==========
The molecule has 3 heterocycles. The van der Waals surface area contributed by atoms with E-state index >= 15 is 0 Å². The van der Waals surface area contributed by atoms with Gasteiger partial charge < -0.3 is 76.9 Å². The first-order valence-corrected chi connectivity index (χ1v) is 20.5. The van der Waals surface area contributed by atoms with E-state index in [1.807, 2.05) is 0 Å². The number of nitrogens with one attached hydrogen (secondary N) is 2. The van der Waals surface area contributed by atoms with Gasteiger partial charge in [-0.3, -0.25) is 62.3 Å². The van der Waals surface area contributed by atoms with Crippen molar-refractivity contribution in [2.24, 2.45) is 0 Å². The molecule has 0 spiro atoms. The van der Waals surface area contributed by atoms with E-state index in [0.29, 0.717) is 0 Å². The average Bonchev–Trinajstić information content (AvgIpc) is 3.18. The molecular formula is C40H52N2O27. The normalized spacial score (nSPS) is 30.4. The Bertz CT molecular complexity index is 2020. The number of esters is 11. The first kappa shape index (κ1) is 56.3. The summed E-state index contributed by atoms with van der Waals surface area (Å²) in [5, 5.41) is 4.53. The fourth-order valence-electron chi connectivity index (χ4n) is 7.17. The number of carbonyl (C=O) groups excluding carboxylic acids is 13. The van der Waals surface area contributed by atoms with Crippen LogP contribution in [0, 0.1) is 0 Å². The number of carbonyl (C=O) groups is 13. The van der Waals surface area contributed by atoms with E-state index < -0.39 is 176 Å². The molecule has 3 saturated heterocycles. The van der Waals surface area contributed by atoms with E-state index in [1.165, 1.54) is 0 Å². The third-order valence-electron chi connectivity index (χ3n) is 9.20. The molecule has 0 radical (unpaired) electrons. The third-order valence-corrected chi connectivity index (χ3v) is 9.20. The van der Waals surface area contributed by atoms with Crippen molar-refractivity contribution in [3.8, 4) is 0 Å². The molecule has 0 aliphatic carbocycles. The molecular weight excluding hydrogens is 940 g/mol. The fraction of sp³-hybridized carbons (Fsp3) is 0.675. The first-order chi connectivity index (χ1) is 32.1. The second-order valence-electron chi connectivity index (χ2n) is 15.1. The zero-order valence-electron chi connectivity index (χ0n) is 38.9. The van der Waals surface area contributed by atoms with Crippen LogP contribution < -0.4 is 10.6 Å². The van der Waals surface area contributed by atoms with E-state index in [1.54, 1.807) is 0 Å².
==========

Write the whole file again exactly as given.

The molecule has 3 heterocycles. The van der Waals surface area contributed by atoms with E-state index >= 15 is 0 Å². The van der Waals surface area contributed by atoms with Gasteiger partial charge < -0.3 is 76.9 Å². The first-order valence-corrected chi connectivity index (χ1v) is 20.5. The van der Waals surface area contributed by atoms with E-state index in [1.807, 2.05) is 0 Å². The number of nitrogens with one attached hydrogen (secondary N) is 2. The van der Waals surface area contributed by atoms with Gasteiger partial charge in [-0.3, -0.25) is 62.3 Å². The van der Waals surface area contributed by atoms with Crippen molar-refractivity contribution in [2.24, 2.45) is 0 Å². The molecule has 0 spiro atoms. The van der Waals surface area contributed by atoms with E-state index in [0.29, 0.717) is 0 Å². The average Bonchev–Trinajstić information content (AvgIpc) is 3.18. The molecular formula is C40H52N2O27. The normalized spacial score (nSPS) is 30.4. The Bertz CT molecular complexity index is 2020. The number of esters is 11. The first kappa shape index (κ1) is 56.3. The summed E-state index contributed by atoms with van der Waals surface area (Å²) in [5, 5.41) is 4.53. The fourth-order valence-electron chi connectivity index (χ4n) is 7.17. The number of carbonyl (C=O) groups excluding carboxylic acids is 13. The van der Waals surface area contributed by atoms with Crippen LogP contribution in [0, 0.1) is 0 Å². The number of carbonyl (C=O) groups is 13. The van der Waals surface area contributed by atoms with E-state index < -0.39 is 176 Å². The molecule has 3 saturated heterocycles. The van der Waals surface area contributed by atoms with E-state index in [1.165, 1.54) is 0 Å². The third-order valence-electron chi connectivity index (χ3n) is 9.20. The molecule has 0 radical (unpaired) electrons. The third-order valence-corrected chi connectivity index (χ3v) is 9.20. The van der Waals surface area contributed by atoms with Crippen molar-refractivity contribution in [3.8, 4) is 0 Å². The molecule has 0 aliphatic carbocycles. The molecular weight excluding hydrogens is 940 g/mol. The fraction of sp³-hybridized carbons (Fsp3) is 0.675. The first-order chi connectivity index (χ1) is 32.1. The second-order valence-electron chi connectivity index (χ2n) is 15.1. The zero-order valence-electron chi connectivity index (χ0n) is 38.9. The van der Waals surface area contributed by atoms with Crippen LogP contribution < -0.4 is 10.6 Å². The van der Waals surface area contributed by atoms with E-state index in [1.54, 1.807) is 0 Å².